Despite the warning that elections may be boycotted, it is perhaps due to these legal measures, the confidence of winning thrice in a row, or the dearth of a prominent face in the Opposition that there seems to be a “persistent sense of optimism” within the ruling party and the Election Commission that polls will be held. Accordingly it latter has proclaimed a detailed election schedule by which the appointment of 66 returning officers and 592 assistant returning officers has been finalised. The last date for the submission of nomination papers was 30 November. Prospective candidates have been selected between 1–4 December and those chosen have the option to withdraw their candidature until the 17th of this month. Respective symbols will be handed on 18 December and the campaign shall run till 8 am on 5 January 2024. The Chief Election Commissioner Kazi Habibul Awal promised a conducive atmosphere for free polls across the 42,000 polling stations and 262,000 booths and stated that necessary measures to ensure transparency and credibility are in place. While the optimism of these institutions responsible for the election is certainly reassuring, its practical implementation given the volatile scenario on the ground is not without doubt.
As the Awami League attempts to maintain a calm pallor despite the domestic turbulence, international dynamics might yet deepen the crease in its brow. The United Nations Human Rights Office of the High Commissioner (UNHRC) in its report on 31 October, expressed that, “We are deeply concerned by a series of violent incidents during ongoing protests in Bangladesh. As the country heads towards elections, we call on all political actors to make clear that such violence is unacceptable and to avoid any statements or actions that could constitute incitement to violence.”
The US did not invite Bangladesh to its Democracy Summits and its most recent measure was a restriction on the issuance of visas for any Bangladeshi individual, believed to be responsible for, or complicit in, undermining the democratic election process in Bangladesh.
Amongst Bangladesh’s bilateral partners, the United States (US) has long been vocal about its priority to ensure democratic elections in Bangladesh through both amicable and coercive means. In 2021, the US imposed sanctions over allegations of human rights abuse on seven former and current high-level officials of Bangladesh’s Rapid Action Battalion, to ensure their accountability. Meetings have also been held between the American Ambassador to Bangladesh, Peter Haas, and the families of the victims of alleged abductions, including the family of BNP leader, Sajedul Islam Sumon. The US did not invite Bangladesh to its Democracy Summits and its most recent measure was a restriction on the issuance of visas for any Bangladeshi individual, believed to be responsible for, or complicit in, undermining the democratic election process in Bangladesh.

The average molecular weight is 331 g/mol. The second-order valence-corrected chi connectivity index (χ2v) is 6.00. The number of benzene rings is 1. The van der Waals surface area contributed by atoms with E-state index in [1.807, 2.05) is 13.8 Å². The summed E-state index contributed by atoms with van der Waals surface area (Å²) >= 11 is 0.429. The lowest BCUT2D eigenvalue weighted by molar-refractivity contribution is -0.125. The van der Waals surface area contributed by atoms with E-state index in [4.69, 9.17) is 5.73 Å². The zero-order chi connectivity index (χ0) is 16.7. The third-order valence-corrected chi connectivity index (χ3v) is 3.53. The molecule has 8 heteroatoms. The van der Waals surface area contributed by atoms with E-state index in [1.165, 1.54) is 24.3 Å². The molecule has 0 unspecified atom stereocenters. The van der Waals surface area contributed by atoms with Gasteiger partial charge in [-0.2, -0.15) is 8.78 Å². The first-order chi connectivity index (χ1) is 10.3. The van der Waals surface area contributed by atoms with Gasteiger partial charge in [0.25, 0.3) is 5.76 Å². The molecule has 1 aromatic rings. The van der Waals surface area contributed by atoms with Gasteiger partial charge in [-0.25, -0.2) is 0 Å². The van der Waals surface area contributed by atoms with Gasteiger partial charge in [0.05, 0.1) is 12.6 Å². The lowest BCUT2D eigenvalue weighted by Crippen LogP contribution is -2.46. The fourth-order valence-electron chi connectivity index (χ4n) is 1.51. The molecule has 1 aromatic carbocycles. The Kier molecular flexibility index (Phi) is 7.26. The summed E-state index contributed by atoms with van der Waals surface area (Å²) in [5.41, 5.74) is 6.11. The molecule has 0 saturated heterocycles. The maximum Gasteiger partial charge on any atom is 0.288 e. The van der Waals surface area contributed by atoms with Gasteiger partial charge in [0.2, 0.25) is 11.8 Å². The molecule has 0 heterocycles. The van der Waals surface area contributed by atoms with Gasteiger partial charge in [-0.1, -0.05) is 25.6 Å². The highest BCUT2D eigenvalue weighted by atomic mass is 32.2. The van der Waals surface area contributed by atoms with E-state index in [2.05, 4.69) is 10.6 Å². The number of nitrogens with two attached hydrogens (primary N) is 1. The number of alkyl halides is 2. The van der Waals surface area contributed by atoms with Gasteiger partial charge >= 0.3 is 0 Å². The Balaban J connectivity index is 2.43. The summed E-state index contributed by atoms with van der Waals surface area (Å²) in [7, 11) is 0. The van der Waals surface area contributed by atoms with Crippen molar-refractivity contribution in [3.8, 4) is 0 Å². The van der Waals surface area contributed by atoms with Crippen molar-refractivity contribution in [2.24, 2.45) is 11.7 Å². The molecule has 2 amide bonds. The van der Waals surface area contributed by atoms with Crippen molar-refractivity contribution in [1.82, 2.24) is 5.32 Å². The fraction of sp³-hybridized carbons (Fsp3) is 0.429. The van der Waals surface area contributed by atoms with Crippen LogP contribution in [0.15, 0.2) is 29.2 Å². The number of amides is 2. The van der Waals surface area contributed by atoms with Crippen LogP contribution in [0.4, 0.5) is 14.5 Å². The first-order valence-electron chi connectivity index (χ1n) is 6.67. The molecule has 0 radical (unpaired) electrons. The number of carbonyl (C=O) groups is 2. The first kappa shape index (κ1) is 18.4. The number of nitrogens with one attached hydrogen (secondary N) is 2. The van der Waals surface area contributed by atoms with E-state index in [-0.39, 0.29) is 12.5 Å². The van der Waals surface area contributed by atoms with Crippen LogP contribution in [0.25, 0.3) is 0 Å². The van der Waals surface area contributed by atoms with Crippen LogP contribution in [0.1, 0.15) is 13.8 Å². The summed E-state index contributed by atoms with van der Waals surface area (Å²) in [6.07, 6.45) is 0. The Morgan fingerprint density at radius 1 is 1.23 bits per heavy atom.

The European Union (EU) has recently announced that it will not deploy a full election observer team to Bangladesh, given budgetary restrictions and the absence of “necessary conditions”. This proclamation by the EU has further validated the claims of the Opposition that the polls would not be free and fair. It is interesting to note in this context that currently the US is the largest export destination for Bangladesh’s Ready Made Garment (RMG) industry and accounts for 21.50 percent of its total exports. The EU is its second-largest export destination for the RMG industry. Taking into account the discontent of both parties with Bangladesh’s electoral scenario, it remains to be seen how trade dynamics will be affected if the ruling party continues to be in power post-elections or if there is a government swap.
The European Union (EU) has recently announced that it will not deploy a full election observer team to Bangladesh, given budgetary restrictions and the absence of “necessary conditions”.
Compared to the West, the Asian powers, China and India, which are Bangladesh’s largest and second-largest trading partners, respectively, are exhibiting much more restraint in their reaction to the Dhaka elections. While they maintain that they too seek free and fair elections in the South Asian country, China has stated that it will back the Bangladesh government against external interference. India understands that putting “too much” pressure on the government would strengthen fundamentalist forces within the Opposition. It has accordingly requested the US to refrain from doing the same as it realises that regional stability will be at stake. Sharing the longest land boundary with Bangladesh, India is appreciative of the Hasina government’s iron hand in dealing with terrorism, which has largely contributed to stabilising insurgencies in its Northeast. India is, thus, respectful of the democratic process in Bangladesh and asserts that it is the latter’s domestic concern.
Bangladesh’s rapid economic growth, its locational advantage of being the land connection between South and Southeast Asia, and its position at the peak of the Bay of Bengal, overlooking major shipping routes, has made it a credible partner for many Indo-Pacific countries. Thus, stability within Bangladesh has become critical for regional stability and its internal discord does not augur well for the rest of the Indo-Pacific.
Sohini Bose is an Associate Fellow at Observer Research Foundation
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Sohini Bose is an Associate Fellow at Observer Research Foundation (ORF), Kolkata with the Strategic Studies Programme. Her area of research is India’s eastern maritime ...Read More +